Speech Restrictive Laws

The Issue

Despite the Canadian Charter of Rights and Freedoms recognizing freedom of expression as a “fundamental freedom”, it faces serious challenges. Among troubling restrictions are the creation of the new offense of encouraging the "commission of terrorism offences in general"; continuing use of criminal defamation against critics of public officials; broadening the definition of hate speech; failure to curtail abuse of civil defamation; and unwillingness to remove archaic laws such as the Criminal Code offences of defamatory libel and seditious libel.

Why It Matters

Freedom of expression is the foundation of a democratic society and is essential to virtually all other freedoms. Only through the opportunity to hear different perspectives can we formulate our own views to share with others. When governments inappropriately limit what can be expressed and when courts restrict unpopular or controversial viewpoints, the public’s right to hear and form their own conclusions is lost, and democracy imperilled.

Our Work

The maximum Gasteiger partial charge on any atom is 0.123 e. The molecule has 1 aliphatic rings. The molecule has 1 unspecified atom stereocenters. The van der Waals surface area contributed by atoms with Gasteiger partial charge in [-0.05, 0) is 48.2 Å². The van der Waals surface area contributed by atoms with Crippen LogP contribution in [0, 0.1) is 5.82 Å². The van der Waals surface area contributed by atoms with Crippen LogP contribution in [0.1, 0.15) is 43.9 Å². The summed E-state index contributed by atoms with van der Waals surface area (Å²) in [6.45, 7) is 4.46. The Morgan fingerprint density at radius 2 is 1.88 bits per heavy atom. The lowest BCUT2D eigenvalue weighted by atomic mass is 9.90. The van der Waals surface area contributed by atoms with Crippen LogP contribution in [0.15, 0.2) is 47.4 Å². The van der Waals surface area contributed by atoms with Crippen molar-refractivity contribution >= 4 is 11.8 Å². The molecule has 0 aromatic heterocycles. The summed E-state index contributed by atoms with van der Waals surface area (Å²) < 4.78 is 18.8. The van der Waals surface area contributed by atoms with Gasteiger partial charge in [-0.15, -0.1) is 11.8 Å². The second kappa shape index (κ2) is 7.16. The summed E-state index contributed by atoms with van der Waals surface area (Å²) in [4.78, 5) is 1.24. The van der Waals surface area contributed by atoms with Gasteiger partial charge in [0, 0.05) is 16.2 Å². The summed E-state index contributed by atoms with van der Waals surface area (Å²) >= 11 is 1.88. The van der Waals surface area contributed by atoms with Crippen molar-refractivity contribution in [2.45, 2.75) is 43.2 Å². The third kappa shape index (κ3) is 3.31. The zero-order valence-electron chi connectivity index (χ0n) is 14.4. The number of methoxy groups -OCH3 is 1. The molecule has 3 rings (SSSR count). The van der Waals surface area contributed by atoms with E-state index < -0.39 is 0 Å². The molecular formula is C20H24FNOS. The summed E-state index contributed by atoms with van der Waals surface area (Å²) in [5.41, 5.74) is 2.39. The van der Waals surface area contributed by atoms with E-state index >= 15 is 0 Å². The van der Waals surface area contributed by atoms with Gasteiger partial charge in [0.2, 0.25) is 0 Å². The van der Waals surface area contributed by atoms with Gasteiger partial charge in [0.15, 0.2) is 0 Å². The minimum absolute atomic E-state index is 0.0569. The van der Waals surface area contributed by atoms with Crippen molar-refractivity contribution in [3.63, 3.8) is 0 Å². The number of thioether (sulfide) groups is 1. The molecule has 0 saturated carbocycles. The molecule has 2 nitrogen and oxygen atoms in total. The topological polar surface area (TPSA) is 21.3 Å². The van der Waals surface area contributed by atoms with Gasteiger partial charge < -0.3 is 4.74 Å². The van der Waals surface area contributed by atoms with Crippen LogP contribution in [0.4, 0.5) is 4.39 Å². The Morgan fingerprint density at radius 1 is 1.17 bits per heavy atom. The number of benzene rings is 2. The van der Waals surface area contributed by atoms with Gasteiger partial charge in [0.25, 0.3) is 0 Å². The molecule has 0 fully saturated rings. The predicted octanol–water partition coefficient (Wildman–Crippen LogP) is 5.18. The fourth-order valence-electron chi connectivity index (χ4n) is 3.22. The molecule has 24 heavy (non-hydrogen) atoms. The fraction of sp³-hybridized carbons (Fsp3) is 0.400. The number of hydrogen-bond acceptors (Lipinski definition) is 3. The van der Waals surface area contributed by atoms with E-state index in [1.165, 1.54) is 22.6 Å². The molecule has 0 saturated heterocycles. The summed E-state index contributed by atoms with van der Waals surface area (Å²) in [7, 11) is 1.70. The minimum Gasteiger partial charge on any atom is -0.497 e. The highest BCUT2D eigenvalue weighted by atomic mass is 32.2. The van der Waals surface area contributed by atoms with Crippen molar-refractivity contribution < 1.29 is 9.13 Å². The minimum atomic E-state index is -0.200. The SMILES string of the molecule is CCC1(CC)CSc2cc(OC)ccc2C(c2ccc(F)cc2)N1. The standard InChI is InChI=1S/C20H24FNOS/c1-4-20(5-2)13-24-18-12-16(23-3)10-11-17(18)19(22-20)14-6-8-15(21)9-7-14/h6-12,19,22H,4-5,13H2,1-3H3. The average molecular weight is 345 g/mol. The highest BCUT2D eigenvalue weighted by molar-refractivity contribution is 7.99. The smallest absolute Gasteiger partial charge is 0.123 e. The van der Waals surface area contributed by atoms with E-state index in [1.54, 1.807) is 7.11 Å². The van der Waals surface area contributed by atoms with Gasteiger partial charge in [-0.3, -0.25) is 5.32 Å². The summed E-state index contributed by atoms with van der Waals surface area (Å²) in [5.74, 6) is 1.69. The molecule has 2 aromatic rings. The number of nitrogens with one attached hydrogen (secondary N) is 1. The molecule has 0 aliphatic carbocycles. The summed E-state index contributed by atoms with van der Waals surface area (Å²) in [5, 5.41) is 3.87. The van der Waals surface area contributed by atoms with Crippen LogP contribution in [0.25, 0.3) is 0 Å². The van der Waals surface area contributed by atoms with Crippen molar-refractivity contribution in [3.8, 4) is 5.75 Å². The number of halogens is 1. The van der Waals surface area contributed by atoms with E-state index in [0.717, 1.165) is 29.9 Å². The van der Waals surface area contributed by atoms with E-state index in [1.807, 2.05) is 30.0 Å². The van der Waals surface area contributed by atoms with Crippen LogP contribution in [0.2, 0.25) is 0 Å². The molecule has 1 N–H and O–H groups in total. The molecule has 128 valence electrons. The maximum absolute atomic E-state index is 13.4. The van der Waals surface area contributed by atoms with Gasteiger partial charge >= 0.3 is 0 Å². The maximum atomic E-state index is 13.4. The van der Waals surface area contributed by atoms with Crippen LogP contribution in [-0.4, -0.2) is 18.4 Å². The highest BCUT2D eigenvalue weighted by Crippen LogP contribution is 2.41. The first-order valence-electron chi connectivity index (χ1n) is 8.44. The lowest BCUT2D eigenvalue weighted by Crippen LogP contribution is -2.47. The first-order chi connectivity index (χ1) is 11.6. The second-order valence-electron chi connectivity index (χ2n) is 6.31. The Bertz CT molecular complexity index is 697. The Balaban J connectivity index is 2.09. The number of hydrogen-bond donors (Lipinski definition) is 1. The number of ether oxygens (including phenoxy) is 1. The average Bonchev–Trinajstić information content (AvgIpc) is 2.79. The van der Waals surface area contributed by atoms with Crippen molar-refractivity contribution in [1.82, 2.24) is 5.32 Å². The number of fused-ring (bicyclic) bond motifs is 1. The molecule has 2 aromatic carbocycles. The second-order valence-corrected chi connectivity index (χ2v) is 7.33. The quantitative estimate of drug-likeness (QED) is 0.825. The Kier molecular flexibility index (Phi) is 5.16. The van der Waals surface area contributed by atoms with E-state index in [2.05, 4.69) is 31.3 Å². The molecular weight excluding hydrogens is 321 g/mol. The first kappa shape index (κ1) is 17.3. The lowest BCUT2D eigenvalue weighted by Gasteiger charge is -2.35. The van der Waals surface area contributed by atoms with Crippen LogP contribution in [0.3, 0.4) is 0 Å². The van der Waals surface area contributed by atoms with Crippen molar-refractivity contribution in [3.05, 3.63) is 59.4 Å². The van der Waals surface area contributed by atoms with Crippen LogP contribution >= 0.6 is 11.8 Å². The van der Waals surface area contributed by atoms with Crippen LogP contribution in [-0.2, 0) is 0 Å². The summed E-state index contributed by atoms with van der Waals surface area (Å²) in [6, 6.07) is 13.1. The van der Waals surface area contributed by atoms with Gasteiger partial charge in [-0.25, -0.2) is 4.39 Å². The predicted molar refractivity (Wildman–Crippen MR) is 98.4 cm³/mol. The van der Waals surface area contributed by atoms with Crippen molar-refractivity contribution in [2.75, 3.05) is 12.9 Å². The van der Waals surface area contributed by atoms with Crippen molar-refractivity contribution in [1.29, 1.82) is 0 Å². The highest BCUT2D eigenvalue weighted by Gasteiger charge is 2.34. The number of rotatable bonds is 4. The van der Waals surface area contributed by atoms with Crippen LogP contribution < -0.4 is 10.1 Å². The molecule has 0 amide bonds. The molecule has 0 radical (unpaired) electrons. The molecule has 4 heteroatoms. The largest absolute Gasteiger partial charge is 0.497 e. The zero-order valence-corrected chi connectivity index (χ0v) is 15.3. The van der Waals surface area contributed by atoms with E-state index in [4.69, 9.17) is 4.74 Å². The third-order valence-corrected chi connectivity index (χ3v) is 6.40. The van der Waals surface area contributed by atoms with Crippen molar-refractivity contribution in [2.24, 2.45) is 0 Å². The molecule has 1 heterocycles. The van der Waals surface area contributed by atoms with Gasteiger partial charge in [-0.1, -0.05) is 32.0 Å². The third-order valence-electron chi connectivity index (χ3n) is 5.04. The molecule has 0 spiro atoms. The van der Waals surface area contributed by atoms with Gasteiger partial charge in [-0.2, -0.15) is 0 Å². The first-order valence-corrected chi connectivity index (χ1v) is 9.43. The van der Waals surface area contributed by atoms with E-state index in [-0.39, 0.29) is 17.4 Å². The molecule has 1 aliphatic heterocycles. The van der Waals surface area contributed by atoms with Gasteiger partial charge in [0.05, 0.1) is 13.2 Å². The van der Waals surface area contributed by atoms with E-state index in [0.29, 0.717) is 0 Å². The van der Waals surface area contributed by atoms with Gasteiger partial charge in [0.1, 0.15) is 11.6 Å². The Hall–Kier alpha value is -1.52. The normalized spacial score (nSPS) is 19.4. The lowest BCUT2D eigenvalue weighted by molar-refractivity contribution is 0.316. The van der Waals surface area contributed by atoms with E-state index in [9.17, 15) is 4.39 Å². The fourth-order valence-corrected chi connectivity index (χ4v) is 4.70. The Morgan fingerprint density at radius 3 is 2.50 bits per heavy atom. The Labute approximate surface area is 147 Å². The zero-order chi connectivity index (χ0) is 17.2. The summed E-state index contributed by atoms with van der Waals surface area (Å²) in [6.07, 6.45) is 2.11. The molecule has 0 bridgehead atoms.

The CFE defends free expression rights. We promote public discussion of what are justifiable limits on free expression. We press for the repeal of antiquated and inappropriate speech restrictive laws, such as blasphemy and criminal defamation, as well as for the repeal of anti-terrorism laws that undermine basic freedoms and democratic rights. We advocate for the introduction of anti-SLAPP legislation that effectively prevents the use of civil defamation to intimidate and silence critics. We monitor and, where appropriate, seek to intervene in court cases that will shape free expression rights in Canada.

Resources

Blog Post

The “Consultation” Racket: A Report on the National Islamophobia Summit

In the aftermath of the latest mass killing of Muslims in Canada, Muslim communities were subjected to yet another specious “anti-Islamophobia” consultation by the federal government; this one cond

By Azeezah Kanji

Blog Post

Violent Hate Groups Must Be Held To Account — Using Rights-Violating Anti-Terrorism Laws Isn’t The Way To Do It

The violent attacks on Capitol Hill in Washington, DC, on January 6th were, in large part, a culmination of four years of a political regime that incited violence and hatred based on racism, white

By Tim McSorley

Blog Post

Free Speech Caution Tape: Can We Trust Those Lines?

An easy mistake to make in any discussion of freedom of expression is to believe there is absolute certainty anywhere in the definition of that term.

By John Degen

Blog Post

The Supreme Court’s judgments on Ontario’s anti-SLAPP legislation: Seven key takeaways

On September 10, 2020, the Supreme Court of Canada released its highly anticipated decisions in two cases addressing the interpretation and application of Ontario’s “anti-SLAPP” laws.  The two appe

By Justin Safayeni